If you follow the news about marketing in today’s economy you might get the impression that marketing is all about technology. The headlines continue to talk about Facebook, Google, Instagram, YouTube, Twitter—and a host of other newcomers to the social media and digital marketing universe.
The thing is, modern marketing isn’t about technology—and never really has been. Technology has played a huge role. What it’s done, however, is level the playing field and put customers in charge of what information they want to receive. Companies can’t simply make outrageous marketing claims. The Internet has made it possible for consumers to talk to each other and either verify or debunk those claims.
Marketing today is about trust. People like to do business with people they trust. But trust has to be earned. But how in the world does marketing build trust? It starts with being truly customer-centric. That means knowing what you customers really want and giving them the information that will help them make the right decision. It’s not about trying to sell them something they really don’t want. It’s about helping them decide if what you have is something that will really meet their needs. For years, sales guru Jeffrey Gitomer has preached that: “People hate to be sold, but they love to buy!” You build trust by actually putting your customers’ interests and needs above “making the sale.”
What undermines trust?
Sometimes marketing people are so eager to “close the deal” that they overstate what their product or service actually does. It used to be that if you fooled someone into buying something that didn’t perform, you’d simply never sell to that person again. The Internet has upped the ante. If you deceive someone, not only will she not buy from you again, but she’ll also tell all her friends on the Web. And they will tell all their friends—and it snowballs. Be honest.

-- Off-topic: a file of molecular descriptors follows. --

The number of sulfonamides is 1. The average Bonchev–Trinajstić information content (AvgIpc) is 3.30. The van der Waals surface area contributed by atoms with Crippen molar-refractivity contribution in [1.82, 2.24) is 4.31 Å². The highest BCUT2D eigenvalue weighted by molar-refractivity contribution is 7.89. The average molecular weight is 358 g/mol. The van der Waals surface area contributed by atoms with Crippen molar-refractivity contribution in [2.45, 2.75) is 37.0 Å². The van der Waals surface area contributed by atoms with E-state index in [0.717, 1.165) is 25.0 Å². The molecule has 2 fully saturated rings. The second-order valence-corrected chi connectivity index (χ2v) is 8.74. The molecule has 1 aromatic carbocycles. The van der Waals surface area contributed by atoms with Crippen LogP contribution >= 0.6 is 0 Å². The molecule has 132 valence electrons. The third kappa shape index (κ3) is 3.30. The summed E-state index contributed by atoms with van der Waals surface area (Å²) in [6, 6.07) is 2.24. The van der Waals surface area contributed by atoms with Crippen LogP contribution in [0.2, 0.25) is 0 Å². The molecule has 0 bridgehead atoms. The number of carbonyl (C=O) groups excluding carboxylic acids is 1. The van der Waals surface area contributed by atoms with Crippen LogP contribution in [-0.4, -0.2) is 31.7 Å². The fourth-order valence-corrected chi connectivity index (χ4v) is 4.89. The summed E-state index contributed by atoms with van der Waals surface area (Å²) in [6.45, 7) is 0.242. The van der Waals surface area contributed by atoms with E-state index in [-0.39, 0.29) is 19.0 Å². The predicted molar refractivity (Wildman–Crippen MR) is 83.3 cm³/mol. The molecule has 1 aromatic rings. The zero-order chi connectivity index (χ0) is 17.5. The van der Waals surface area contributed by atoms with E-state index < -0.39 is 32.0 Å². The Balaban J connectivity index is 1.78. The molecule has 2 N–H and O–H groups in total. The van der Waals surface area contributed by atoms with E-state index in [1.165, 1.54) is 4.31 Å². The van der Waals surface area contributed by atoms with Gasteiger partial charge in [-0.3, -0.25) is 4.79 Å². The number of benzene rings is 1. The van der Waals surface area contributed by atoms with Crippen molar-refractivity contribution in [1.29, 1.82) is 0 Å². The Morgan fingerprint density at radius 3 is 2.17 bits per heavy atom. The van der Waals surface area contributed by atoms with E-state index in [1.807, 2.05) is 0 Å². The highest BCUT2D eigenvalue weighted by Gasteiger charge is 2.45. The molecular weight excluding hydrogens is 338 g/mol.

Marketers want to get in front of the right audience. They know that Google is watching (and ranking), so they try to load their online content with keywords. But if I’m looking for an electric screwdriver, I don’t want to read a post or a web page where every other word is “electric” or “screwdriver.” It’s fine to use the terms somewhere in the copy, but give me helpful information about your screwdriver. Tell me what it’s good for. Show me how it’s going to help me.
Sell, sell, sell
If someone arrives at your site, there’s probably a good chance that they want to buy from you. But pushing them to buy isn’t going to win their trust—or their business. Selling hard is about you. They aren’t at your site because of you. They are at your site because they have a need and you may be able to meet that need. Answer their questions about your product or service instead of trying to convince them that they should buy. If they decide to buy make it easy for them.
Bad First Impressions
If your site is unprofessional or inaccurate, it makes it hard for people to trust you. Typos, broken links or inaccurate information make it look like you don’t know what you’re doing—or that you don’t care. And if you’re selling a high-ticket item, that can be a big deal. If you’re not careful with what you say on your website, what makes you think people will trust you with a significant investment?
Building trust is at the heart of today’s marketing approach—what’s commonly referred to as “inbound marketing.” For a closer look at the difference between today’s inbound marketing and conventional “outbound” marketing, I invite you to download our free Inbound-Outbound Marketing whitepaper.